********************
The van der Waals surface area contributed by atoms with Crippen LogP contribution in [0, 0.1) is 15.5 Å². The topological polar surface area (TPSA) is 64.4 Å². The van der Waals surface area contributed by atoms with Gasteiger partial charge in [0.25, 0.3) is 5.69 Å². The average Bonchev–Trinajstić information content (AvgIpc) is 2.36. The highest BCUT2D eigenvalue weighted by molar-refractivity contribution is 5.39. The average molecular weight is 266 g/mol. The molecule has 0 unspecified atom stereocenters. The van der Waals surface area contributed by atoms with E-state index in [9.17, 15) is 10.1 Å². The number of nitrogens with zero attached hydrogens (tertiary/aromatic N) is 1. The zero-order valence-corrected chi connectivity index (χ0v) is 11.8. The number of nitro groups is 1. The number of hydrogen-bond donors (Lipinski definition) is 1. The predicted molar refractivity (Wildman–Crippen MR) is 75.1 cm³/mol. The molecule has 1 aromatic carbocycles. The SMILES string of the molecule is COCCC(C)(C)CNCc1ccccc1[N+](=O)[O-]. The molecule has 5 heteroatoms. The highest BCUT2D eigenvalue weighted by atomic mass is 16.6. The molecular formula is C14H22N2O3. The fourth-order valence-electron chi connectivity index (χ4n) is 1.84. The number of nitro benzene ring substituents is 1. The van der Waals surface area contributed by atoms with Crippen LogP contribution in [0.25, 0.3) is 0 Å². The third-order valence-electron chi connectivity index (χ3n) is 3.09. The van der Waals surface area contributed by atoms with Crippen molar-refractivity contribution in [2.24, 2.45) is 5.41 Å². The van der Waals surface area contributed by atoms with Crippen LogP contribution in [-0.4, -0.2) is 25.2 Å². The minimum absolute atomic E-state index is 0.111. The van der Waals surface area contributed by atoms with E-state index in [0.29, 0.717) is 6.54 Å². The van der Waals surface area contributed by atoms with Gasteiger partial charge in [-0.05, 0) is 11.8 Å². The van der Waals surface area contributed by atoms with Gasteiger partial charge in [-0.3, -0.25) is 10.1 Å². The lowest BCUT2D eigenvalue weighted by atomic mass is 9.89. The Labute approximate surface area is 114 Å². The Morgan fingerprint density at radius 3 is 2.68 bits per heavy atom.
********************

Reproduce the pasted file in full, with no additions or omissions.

The van der Waals surface area contributed by atoms with Crippen LogP contribution in [0, 0.1) is 15.5 Å². The topological polar surface area (TPSA) is 64.4 Å². The van der Waals surface area contributed by atoms with Gasteiger partial charge in [0.25, 0.3) is 5.69 Å². The average Bonchev–Trinajstić information content (AvgIpc) is 2.36. The highest BCUT2D eigenvalue weighted by molar-refractivity contribution is 5.39. The average molecular weight is 266 g/mol. The molecule has 0 unspecified atom stereocenters. The van der Waals surface area contributed by atoms with E-state index in [9.17, 15) is 10.1 Å². The number of nitrogens with zero attached hydrogens (tertiary/aromatic N) is 1. The zero-order valence-corrected chi connectivity index (χ0v) is 11.8. The number of nitro groups is 1. The number of hydrogen-bond donors (Lipinski definition) is 1. The predicted molar refractivity (Wildman–Crippen MR) is 75.1 cm³/mol. The molecule has 1 aromatic carbocycles. The SMILES string of the molecule is COCCC(C)(C)CNCc1ccccc1[N+](=O)[O-]. The molecule has 5 heteroatoms. The highest BCUT2D eigenvalue weighted by atomic mass is 16.6. The molecular formula is C14H22N2O3. The fourth-order valence-electron chi connectivity index (χ4n) is 1.84. The number of nitro benzene ring substituents is 1. The van der Waals surface area contributed by atoms with Crippen LogP contribution in [0.25, 0.3) is 0 Å². The third-order valence-electron chi connectivity index (χ3n) is 3.09. The van der Waals surface area contributed by atoms with Crippen molar-refractivity contribution in [2.24, 2.45) is 5.41 Å². The van der Waals surface area contributed by atoms with Crippen LogP contribution in [-0.4, -0.2) is 25.2 Å². The minimum absolute atomic E-state index is 0.111. The van der Waals surface area contributed by atoms with E-state index in [0.29, 0.717) is 6.54 Å². The van der Waals surface area contributed by atoms with Gasteiger partial charge in [-0.05, 0) is 11.8 Å². The van der Waals surface area contributed by atoms with Gasteiger partial charge in [-0.3, -0.25) is 10.1 Å². The lowest BCUT2D eigenvalue weighted by atomic mass is 9.89. The Labute approximate surface area is 114 Å². The Morgan fingerprint density at radius 3 is 2.68 bits per heavy atom.